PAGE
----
Prescribed Burning - Landowner Responsibility and Liability
Gabrielle R. Harden
Prescribed fire is a common land management practice used in the western United States by public land managers and private landowners alike. Many people who live in the western United States live within or near wildlands, this zone is called the wildland urban interface (WUI). The use of prescribed fire by landowners on their private land, when used carefully and in the proper conditions, can reduce unwanted fuels and help prevent wildfires from spreading into the WUI and threatening the homes and lives of those who live there.
Although less than one percent of prescribed burns turn into wildfires, burning in unfavorable conditions can lead to residential fire disasters. This means that landowners must act responsibly by determining what kind of burn permit is required, informing local fire dispatch, monitoring weather on the burn day, putting in any needed fuel breaks, having a back-up plan if the fire gets out of control, having a constant water supply, always tending the fire, and ensuring the fire is out cold before leaving the area. Having a proper burn plan in place is vital for mitigating associated risks.
It is important that landowners understand their liability if their prescribed burn goes astray. Many states offer limited liability to landowners if certain requirements and regulations are met, meaning they would only be held financially accountable for a certain amount of damage. If the landowner fails to follow regulations, they are liable for the total amount of damages and may even face criminal penalties.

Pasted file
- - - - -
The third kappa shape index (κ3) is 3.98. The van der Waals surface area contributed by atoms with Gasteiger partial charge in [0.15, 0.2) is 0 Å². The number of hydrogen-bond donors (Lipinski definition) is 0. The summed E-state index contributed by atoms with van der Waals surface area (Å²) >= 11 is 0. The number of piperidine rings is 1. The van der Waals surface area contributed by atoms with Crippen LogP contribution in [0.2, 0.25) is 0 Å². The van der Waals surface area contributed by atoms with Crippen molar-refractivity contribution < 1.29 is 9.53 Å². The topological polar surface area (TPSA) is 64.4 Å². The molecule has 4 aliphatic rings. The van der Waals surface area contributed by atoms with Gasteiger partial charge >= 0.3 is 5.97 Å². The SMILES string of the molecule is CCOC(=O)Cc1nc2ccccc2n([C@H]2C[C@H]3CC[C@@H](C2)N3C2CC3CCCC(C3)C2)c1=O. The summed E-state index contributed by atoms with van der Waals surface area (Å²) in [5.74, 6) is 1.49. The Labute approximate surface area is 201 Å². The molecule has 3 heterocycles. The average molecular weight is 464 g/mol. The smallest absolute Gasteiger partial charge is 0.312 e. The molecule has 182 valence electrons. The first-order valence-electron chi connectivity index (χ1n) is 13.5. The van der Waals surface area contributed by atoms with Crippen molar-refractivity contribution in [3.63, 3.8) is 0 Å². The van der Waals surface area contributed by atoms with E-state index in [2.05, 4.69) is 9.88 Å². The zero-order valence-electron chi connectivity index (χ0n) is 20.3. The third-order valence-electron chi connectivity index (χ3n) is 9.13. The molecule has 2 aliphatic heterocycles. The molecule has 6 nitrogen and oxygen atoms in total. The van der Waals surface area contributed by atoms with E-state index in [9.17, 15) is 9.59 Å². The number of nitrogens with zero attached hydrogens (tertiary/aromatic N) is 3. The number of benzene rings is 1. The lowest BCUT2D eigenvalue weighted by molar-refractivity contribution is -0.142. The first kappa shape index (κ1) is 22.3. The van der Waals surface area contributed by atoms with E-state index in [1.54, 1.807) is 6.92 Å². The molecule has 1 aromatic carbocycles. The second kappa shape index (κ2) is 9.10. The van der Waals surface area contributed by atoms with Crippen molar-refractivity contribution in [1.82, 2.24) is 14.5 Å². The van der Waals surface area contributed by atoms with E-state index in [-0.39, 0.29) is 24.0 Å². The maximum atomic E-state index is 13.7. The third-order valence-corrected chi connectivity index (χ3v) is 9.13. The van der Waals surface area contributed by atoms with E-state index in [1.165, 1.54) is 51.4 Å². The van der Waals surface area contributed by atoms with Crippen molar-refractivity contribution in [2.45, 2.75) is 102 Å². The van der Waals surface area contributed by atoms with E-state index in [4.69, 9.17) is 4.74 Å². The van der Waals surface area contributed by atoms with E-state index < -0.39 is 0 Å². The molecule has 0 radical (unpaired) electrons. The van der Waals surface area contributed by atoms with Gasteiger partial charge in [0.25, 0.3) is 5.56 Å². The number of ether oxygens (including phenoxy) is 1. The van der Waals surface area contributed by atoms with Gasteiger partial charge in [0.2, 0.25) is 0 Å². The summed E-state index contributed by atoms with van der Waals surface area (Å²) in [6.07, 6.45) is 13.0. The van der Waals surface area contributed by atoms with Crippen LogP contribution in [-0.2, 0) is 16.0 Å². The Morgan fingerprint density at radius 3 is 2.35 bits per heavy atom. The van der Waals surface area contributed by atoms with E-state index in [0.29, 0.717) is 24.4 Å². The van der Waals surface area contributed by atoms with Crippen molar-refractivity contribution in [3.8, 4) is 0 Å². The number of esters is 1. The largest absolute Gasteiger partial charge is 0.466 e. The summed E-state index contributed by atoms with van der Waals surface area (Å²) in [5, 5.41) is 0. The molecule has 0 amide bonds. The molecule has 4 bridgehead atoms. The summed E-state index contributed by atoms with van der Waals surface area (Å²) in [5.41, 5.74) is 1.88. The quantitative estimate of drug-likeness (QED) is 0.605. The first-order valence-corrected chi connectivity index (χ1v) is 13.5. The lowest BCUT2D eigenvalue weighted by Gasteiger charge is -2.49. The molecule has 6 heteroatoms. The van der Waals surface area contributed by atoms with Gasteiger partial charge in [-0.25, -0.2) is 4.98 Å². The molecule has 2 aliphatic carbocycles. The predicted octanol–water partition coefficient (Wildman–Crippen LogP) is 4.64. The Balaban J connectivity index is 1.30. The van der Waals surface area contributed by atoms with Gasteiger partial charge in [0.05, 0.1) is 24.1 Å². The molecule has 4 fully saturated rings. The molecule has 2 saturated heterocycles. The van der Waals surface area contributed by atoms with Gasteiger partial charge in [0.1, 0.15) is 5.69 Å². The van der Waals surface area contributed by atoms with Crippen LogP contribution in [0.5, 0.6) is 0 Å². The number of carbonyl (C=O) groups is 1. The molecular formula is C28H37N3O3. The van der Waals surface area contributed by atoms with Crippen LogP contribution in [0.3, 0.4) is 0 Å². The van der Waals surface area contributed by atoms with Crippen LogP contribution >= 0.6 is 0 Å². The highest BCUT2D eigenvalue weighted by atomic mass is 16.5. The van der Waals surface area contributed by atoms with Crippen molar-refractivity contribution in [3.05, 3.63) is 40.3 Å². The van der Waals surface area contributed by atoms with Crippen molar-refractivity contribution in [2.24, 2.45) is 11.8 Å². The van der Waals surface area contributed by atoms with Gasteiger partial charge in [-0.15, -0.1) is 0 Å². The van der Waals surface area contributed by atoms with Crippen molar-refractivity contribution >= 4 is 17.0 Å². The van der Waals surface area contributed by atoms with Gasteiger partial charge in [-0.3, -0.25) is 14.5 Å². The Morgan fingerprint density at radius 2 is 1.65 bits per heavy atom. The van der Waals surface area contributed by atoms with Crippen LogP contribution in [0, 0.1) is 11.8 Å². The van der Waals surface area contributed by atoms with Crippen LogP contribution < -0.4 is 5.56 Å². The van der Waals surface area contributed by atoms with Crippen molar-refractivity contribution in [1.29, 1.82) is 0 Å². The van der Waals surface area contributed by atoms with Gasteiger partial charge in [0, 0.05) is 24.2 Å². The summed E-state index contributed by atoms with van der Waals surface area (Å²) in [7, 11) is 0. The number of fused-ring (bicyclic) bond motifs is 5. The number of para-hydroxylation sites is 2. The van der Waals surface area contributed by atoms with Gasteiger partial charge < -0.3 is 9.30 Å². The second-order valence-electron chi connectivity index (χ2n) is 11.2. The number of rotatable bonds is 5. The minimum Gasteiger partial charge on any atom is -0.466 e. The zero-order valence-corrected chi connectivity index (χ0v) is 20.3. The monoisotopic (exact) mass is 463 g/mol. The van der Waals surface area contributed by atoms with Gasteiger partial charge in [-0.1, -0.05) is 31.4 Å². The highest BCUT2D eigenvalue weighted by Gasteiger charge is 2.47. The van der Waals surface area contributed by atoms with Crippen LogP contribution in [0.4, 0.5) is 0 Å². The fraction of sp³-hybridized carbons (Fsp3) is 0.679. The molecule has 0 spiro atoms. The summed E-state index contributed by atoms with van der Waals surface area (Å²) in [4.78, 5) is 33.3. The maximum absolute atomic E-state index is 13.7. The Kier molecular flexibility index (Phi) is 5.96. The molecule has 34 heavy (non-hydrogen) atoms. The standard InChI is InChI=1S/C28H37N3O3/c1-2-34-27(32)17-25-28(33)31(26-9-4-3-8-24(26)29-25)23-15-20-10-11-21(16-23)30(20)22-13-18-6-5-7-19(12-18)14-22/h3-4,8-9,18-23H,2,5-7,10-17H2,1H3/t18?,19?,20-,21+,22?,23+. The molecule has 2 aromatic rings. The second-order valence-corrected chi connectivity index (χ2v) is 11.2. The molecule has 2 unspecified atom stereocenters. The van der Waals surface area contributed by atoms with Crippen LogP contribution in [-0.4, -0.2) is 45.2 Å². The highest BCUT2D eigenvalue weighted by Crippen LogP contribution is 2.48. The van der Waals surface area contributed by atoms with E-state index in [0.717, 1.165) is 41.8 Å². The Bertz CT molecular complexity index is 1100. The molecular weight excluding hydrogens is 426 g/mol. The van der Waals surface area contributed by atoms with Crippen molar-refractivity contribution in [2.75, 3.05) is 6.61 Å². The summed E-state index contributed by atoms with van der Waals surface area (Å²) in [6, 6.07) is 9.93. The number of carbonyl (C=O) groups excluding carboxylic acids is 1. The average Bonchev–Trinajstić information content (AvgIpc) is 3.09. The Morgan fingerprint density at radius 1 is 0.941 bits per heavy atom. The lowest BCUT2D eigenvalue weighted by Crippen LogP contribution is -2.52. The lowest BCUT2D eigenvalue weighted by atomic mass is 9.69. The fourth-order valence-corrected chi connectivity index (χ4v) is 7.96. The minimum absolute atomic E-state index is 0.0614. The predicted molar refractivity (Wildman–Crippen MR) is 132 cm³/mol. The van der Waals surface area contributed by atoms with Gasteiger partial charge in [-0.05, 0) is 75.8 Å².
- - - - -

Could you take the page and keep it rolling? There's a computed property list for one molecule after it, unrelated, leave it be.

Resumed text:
But even when fire managers or landowners apply all the rules and lessons, weather can change in unexpected ways and lead to unintended consequences. Through the use of insurance, landowners can protect themselves from an escaped prescribed burn. Landowners with a general farm and ranch liability policy are often covered for damages that may result from prescribed burning, however, the landowner is responsible for thoroughly reviewing their policy and contacting their insurance company to ensure that these potential damages are covered under their policy. If prescribed burning coverage is not included, the landowner may be able to specifically cover it through the purchase of additional policies.
Unfortunately, Utah appears to be an uncertain liability state, meaning the laws and administrative codes are vague regarding prescribed fire. This can make it challenging for landowners to find reasonably priced insurance that covers prescribed burning, if at all. The uncertain liability paired with a challenge to find insurance can deter landowners who wish to utilize prescribed burning on their land, as they could be held liable for damages should an accident occur, even when proper precautions were taken.